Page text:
To read 1 Peter is to be told not how we might think about God, but what God thinks of us. Here in 1 Peter is an invitation to adopt God’s way of seeing things and to live accordingly; perhaps better, 1 Peter offers not so much an invitation as an exercise in formation in the character and ways of God. This entails allegiance to Jesus Christ, and not Caesar, as Lord.
Following the Christ who was crucified on a tree determines both internal and external relations; it is profoundly political and missiological act (external) and a commitment to indwelling a terrain determined by the sanctifying Spirit and intramural hospitality (internal). The homeless people of God comprise God’s household under construction, and a priesthood whose vocation it is to mediate God’s presence wherever they find themselves. As they journey through suffering in hope of eschatological honour, they bear witness in the present to the coming new age.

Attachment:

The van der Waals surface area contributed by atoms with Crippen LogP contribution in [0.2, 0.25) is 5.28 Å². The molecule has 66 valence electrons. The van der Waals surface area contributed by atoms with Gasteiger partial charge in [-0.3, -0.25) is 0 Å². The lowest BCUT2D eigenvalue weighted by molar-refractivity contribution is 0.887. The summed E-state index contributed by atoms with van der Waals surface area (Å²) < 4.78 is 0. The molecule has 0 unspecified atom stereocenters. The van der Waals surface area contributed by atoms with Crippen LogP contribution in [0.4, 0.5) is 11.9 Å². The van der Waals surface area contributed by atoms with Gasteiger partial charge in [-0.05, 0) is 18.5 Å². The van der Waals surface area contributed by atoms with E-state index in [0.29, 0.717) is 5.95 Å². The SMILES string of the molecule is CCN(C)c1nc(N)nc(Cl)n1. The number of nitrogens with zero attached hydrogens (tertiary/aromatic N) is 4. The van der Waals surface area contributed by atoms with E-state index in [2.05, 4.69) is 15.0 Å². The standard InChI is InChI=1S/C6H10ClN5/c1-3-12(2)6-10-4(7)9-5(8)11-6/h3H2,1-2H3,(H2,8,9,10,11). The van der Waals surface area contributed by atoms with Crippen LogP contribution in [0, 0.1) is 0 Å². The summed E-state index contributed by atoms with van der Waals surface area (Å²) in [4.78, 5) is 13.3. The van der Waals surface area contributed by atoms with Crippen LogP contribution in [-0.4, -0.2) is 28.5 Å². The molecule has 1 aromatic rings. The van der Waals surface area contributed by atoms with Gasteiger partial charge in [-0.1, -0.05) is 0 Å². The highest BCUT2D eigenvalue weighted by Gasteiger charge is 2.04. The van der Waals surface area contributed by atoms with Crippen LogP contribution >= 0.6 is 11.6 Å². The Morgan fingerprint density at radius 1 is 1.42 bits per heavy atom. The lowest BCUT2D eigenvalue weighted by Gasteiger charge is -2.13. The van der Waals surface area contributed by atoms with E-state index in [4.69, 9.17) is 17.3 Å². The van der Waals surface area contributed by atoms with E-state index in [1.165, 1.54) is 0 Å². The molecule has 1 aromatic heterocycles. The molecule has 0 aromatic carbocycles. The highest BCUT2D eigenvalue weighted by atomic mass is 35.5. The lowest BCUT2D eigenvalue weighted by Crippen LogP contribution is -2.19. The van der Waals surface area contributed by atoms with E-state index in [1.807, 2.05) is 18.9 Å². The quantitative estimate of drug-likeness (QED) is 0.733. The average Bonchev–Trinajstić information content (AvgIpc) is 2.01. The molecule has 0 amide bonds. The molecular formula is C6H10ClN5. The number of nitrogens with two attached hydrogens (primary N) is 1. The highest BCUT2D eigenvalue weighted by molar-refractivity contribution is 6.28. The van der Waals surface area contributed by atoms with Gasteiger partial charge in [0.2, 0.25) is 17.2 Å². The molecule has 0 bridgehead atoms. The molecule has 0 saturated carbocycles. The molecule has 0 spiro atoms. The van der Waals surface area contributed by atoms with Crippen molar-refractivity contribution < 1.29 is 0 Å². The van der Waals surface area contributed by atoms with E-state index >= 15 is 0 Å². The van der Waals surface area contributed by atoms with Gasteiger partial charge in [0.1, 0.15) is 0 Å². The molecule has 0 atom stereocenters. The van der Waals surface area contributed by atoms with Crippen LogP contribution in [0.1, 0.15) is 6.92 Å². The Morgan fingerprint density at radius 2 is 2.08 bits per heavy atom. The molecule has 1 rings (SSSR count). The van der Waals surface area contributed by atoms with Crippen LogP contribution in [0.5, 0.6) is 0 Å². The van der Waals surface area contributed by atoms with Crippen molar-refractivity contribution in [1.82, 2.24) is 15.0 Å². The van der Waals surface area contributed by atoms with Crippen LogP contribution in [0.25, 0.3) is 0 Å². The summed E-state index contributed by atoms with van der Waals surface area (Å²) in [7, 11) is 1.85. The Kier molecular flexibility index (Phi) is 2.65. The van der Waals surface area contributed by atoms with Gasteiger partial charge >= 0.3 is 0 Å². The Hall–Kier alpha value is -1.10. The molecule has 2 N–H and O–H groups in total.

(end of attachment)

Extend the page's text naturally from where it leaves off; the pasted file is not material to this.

Thursday, May 15, 2008
Review of Green
Joel Green's commentary on 1 Peter is reviewed by Nijay Gupta, and I could not agree more with this review. Green has opened up the theological aspects of 1 Peter, and in so doing, has set a model for how theological exegesis should be done. I'm loving every page of this commentary, and would highly recommend it as one of the best ever written. Two quotes to stir your interest: